Wind energy potential dwarfs today’s electricity use, report says

Photo: pressofatlanticcity


Winds blowing off the Atlantic coast could provide four times more electricity each year than the region currently uses, according to a new report.

“Wind Power to Spare: The Enormous Energy Potential of Atlantic Offshore Wind,” released Thursday by Environment New Jersey Research & Policy Center, said 12 of the 14 coastal states — including New Jersey — have offshore wind potential that exceeds their current electricity consumption.

On Monday, the Jersey Renews coalition and the Business Network for Off-Shore Wind will co-sponsor the second annual Time For Turbines off-shore wind forum in Atlantic City.

It will be held at the Atlantic County Utility Authority wastewater plant, which is powered by a combination of land-based windmills and a solar array.

All of the state’s off-shore wind developers, Board of Public Utilities President Joseph Fiordaliso, state Senate President Steve Sweeney, and other interested parties from labor and government will be there, organizers said.

The Environment New Jersey Research & Policy Center report also found that current wind leases off the New Jersey coast through Orsted and U.S. Wind for New Jersey have a combined capacity of 4,173 MW and will be able to power more than 1.5 million homes.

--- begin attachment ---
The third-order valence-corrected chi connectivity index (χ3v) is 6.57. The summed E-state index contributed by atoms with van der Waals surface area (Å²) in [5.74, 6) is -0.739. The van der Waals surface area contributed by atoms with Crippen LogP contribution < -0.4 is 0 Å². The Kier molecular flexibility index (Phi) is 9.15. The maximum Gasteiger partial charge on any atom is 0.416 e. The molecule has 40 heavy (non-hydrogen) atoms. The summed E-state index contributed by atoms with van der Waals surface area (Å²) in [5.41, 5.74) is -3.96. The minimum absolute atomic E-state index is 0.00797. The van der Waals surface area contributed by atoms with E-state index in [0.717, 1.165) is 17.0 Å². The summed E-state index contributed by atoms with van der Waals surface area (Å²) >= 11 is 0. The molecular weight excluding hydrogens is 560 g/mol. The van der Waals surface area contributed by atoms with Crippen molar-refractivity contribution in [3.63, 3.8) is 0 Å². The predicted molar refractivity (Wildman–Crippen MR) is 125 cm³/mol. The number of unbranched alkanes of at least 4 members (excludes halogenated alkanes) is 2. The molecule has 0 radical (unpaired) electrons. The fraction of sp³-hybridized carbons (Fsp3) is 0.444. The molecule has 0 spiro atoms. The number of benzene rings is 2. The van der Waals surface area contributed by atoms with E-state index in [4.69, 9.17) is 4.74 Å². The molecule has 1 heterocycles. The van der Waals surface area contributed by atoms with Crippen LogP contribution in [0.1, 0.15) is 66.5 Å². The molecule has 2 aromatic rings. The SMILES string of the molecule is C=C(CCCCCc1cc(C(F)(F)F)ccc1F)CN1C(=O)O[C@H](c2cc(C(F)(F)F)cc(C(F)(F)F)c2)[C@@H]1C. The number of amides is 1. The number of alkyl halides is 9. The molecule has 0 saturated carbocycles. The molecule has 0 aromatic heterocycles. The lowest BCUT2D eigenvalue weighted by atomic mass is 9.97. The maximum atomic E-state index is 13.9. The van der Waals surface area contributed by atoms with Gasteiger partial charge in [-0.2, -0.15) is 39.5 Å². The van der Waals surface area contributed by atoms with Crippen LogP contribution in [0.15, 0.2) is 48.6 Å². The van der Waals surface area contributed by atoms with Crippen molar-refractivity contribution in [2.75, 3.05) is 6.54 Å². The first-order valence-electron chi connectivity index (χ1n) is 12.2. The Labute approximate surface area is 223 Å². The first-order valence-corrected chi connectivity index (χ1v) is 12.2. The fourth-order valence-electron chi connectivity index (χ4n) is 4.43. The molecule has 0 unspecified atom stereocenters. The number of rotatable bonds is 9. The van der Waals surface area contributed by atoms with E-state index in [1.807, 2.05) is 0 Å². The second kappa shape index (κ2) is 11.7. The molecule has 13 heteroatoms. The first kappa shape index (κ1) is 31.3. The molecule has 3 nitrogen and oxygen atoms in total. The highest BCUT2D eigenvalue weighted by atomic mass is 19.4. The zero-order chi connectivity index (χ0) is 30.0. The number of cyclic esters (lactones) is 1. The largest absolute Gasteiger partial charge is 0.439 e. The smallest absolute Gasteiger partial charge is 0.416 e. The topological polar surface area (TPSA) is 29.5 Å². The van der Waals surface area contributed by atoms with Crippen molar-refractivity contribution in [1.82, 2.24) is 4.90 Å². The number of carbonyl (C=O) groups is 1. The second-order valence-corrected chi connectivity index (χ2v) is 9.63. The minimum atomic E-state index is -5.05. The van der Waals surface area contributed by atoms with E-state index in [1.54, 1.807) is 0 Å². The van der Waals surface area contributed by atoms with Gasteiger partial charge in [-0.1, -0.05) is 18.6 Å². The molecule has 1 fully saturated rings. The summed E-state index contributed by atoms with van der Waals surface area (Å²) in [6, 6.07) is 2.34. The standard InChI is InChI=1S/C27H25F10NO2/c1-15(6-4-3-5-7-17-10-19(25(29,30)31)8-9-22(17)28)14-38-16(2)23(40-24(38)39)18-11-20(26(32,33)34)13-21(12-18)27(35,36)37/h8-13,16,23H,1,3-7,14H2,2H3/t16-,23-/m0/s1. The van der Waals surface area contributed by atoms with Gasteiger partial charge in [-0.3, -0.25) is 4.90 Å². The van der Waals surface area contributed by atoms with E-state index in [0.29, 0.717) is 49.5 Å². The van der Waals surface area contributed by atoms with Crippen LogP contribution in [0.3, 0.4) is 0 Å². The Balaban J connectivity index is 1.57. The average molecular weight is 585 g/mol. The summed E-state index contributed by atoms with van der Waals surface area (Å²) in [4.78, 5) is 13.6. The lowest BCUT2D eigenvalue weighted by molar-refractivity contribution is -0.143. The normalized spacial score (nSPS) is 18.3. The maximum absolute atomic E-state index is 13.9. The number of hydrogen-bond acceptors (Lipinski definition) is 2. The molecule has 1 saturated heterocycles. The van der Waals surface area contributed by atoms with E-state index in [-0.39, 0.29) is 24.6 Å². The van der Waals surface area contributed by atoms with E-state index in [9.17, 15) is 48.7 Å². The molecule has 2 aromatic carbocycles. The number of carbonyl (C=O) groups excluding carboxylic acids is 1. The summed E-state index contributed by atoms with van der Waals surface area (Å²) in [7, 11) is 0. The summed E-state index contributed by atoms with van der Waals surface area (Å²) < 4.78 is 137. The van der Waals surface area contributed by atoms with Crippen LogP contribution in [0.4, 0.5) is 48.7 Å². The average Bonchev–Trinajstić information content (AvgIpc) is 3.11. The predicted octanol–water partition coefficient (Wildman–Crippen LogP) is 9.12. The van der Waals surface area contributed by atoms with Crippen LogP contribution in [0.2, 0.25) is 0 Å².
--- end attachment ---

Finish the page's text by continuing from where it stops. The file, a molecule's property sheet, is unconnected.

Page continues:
“We’re facing rising seas, intensifying storms, and unprecedented health threats because we’ve relied so long on dirty energy sources,” said Doug O’Malley, director of Environment New Jersey Research & Policy Center. “But sitting right here next to us is the Atlantic Ocean, and its winds provide a massive source of clean, renewable energy.”

Europe has 4,100 offshore wind turbines supplying electricity to 20 million homes a day, the report said, but in the U.S. so far only one is operating. That is the Block Island Wind Farm off the coast of Rhode Island, developed by Deepwater Wind.

“The Outer Continental Shelf off the Eastern U.S. is one of the most productive offshore wind areas on Earth,” said Business Network for Offshore Wind Executive Director Liz Burdock, citing shallow water and proximity to millions of homes. “If we apply the lessons learned from the European offshore wind industry, we can produce enough clean electricity to power millions of homes in the next 10 to 20 years.”

The report said advances in technology are bringing costs down.

The overall cost of new offshore wind has declined by 25 percent in the past five years, the study quotes the asset management firm Lazard as reporting.

It also said Bloomberg New Energy Finance predicted the cost will decline by an additional 71 percent by 2040.

“Atlantic coastal states use more than a quarter of the nation’s energy,” said Gideon Weissman of Frontier Group, report co-author. “Offshore wind is the ideal resource for states like New Jersey – it’s clean, it’s renewable, and it’s conveniently located near our biggest cities.”

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